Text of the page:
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Signs and Symptoms of Chest Diseases |

Tuberous Sclerosis Complex Manifesting With Massive Angiomyolipomas in Multiple Organs

Kelvin Chan*, MD; Nader Kamangar, MD
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Olive View-UCLA Medical Center, Sylmar, CA


Chest. 2012;142(4_MeetingAbstracts):1034A. doi:10.1378/chest.1389493
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Abstract

SESSION TYPE: Miscellaneous Student/Resident Cases I

PRESENTED ON: Tuesday, October 23, 2012 at 11:15 AM - 12:30 PM

INTRODUCTION: Tuberous sclerosis complex (TSC) is an inherited disorder that results in formation of benign hemartomas in multiple organs. We report a rare case highlighting the unique array of multiorgan involvement in TSC and the dilemma associated with management massive renal angiomyolipomas (AMLs).

CASE PRESENTATION: A 28 year-old female with a history of seizure disorder and developmental delay presented with a two-week history of abdominal fullness, and two days of acute dyspnea and chest pain. Initial vital signs were normal. Examination was notable for decreased breath sounds at the left apex, a palpable mass in the left abdomen, and numerous ophthalmic and dermatologic findings consistent with TSC. Laboratory findings were within normal limits. Chest x-ray showed a moderate-sized left pneumothorax. CT chest, abdomen and pelvis was notable for diffuse cystic lung disease, a left-sided pneumothorax, and massive bilateral renal AMLs--the largest measuring 16 cm x 16 cm x 12 cm (Figures 1,2). Further imaging, including brain CT/MRI and echocardiography, revealed numerous manifestations characteristic of TSC. A chest tube thoracostomy was performed with resolution of the pneumothorax. The patient continued to experience significant abdominal pain. Therefore, a multidisciplinary approach was pursued--with input from numerous services--and the patient was placed on sirolimus for 12-months prior to consideration for embolization and debulking surgery.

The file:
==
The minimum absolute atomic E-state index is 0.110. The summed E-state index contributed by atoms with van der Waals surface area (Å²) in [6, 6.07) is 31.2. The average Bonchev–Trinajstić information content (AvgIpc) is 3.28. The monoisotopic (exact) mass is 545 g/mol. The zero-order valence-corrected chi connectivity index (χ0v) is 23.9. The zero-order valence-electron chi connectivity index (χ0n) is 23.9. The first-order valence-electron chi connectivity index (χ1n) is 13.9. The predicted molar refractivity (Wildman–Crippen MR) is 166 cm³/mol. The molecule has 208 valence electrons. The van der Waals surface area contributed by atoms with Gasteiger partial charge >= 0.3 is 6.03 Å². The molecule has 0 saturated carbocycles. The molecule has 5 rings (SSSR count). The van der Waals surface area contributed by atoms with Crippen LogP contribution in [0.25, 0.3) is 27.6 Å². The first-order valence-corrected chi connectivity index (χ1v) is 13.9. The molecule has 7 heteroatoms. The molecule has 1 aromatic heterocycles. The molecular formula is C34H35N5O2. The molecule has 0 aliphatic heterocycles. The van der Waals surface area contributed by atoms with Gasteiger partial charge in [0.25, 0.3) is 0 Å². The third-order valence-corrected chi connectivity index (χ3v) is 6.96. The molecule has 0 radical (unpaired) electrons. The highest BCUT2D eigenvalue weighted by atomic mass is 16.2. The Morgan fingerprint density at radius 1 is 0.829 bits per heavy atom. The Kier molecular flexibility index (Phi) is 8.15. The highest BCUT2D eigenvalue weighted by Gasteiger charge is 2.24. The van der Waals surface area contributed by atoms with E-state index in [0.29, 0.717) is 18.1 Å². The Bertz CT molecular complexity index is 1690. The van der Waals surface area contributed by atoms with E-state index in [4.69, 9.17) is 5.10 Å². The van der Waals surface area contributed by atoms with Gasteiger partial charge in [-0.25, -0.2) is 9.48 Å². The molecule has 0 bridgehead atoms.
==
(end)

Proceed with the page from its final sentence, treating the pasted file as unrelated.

DISCUSSION: Angiomylolipomas are slow growing tumors often associated with TSC. While benign, these tumors can become symptomatic when they achieve extremely large sizes. Tumor size is correlated with increased risk of aneurysm and rupture. In addition, tumors can undergo malignant transformation and is associated with renal cell carcinoma. There are several indications for treatment, including suspicion of malignancy, alleviation of refractory pain and hemorrhage. The goal of therapy is to spare the kidneys. Transcatheter embolization has been shown to reduce tumor size by >50 percent, with preserved renal function. The use of sirolimus, an immunosuppressant that targets mTOR, has also been shown to be effective in reducing tumor size by half. In our patient, given the extreme size of her AMLs, the treatment decision was based on using a multi-modal approach with sirolimus followed by embolization and/or surgical resection.

CONCLUSIONS: The management of massive renal AMLs associated with TSC is complex and requires a multidisciplinary approach. This includes numerous treatment modalities aimed at achieving reduction in tumor size and ultimately decreasing the risk of untoward complications.

1) Yamakado Y, Naoshi T, et al. Renal angiomyolipoma: relationships between tumor size, aneurysm formation, and rupture. Radiology 2002; 225(1):78-82.

2) Williams JM, Racaidio JM, et al. Embolization of renal angiomyolipomata in patients with tuberous sclerosis complex. Am J Kidney Dis 2006; 47(1):95-102.

DISCLOSURE: The following authors have nothing to disclose: Kelvin Chan, Nader Kamangar

No Product/Research Disclosure Information

Olive View-UCLA Medical Center, Sylmar, CA

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